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Walt Disney Co. donates $1m to Make-A-Wish

RENDERING: DISNEY CRUISE LINE CRUISE_Disney_Wish.jpg
Disney has granted cruise wishes to thousands of children over the years. Here, a rendering of the new Disney Wish
The Walt Disney Co. made a $1m donation to Make-A-Wish, highlighting its 41-year relationship with the charity that grants life-changing wishes to children with critical illnesses.

The donation was announced as Disney Cruise Line shared details of its new Disney Wish last week.

Walt Disney Co. CEO Bob Chapek said 'making wishes come true is a big part of Disney’s DNA,' and the company looks forward to working with Make-A-Wish to create 'even more special moments for deserving wish kids and their families in the years to come.'

More than 145,000 wishes granted

Since 1980, Disney and Make-A-Wish have helped grant wishes for more than 145,000 children around the world. Historically, one of every two wishes granted in the US is a Disney wish, with many of these wishes involving visits to global Disney destinations and Disney cruises.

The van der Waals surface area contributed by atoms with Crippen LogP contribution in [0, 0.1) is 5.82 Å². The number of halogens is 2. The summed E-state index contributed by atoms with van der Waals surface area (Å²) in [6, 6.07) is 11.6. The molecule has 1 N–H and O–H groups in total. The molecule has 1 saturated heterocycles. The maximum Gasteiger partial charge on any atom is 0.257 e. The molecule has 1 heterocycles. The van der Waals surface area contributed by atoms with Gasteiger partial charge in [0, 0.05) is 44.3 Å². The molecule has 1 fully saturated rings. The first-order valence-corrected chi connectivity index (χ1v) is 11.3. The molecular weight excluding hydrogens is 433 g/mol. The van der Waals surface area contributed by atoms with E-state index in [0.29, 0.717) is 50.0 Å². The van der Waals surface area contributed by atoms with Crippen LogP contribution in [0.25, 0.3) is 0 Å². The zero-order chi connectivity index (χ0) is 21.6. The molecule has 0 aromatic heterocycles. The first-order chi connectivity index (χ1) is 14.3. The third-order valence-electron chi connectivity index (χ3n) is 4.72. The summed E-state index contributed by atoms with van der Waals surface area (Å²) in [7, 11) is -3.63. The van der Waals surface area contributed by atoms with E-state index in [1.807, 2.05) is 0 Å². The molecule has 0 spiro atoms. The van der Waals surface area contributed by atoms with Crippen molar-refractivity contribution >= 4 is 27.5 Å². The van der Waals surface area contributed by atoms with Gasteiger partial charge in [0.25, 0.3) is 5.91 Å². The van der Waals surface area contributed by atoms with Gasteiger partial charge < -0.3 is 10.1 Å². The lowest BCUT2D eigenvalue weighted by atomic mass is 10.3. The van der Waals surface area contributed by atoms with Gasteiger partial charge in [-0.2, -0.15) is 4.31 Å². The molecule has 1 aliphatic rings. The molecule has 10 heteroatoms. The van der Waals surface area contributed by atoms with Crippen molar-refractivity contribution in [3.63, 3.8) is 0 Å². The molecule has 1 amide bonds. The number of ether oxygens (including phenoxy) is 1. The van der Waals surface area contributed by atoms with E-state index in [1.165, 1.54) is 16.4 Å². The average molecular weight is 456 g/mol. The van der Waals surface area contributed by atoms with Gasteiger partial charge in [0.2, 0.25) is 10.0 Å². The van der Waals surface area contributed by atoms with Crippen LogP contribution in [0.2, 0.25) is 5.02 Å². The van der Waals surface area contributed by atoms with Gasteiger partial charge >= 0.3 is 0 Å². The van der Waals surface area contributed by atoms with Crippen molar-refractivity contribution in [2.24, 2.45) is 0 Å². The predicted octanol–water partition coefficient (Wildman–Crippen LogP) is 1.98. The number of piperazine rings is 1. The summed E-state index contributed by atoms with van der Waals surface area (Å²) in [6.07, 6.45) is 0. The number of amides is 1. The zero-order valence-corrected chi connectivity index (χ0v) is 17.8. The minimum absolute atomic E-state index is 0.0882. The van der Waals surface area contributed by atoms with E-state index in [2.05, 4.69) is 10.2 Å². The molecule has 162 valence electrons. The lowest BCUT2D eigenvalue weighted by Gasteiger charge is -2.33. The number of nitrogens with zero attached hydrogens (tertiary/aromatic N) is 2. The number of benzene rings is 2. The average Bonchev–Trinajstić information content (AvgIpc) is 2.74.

'Knowing that Disney’s next cruise ship will be the Disney Wish, I can’t help but think of the countless children who have experienced the power of a wish come true to help them overcome so many challenges,' said Richard Davis, president and CEO, Make-A-Wish America. 'Make-A- Wish gives families hope when it matters most, and that hope is needed now more than ever. I’m grateful for Disney’s ongoing support to help us deliver even more joy and strength to families.'

A special performance 

Some of the thousands of Make-A-Wish alumni who have had Disney cruise wishes granted throughout the last 20 years were featured in the Disney Wish virtual reveal as Broadway star and international performing artist Syndee Winters performed 'When You Wish Upon a Star.'

In 2010, her youngest brother Logan was diagnosed with a brain stem glioma, so he became eligible for Make-A-Wish. His wish was to go on a cruise, and Make-A-Wish made that happen. Now Logan is 16, and he’s beaten the glioma and is thriving, Winters said.

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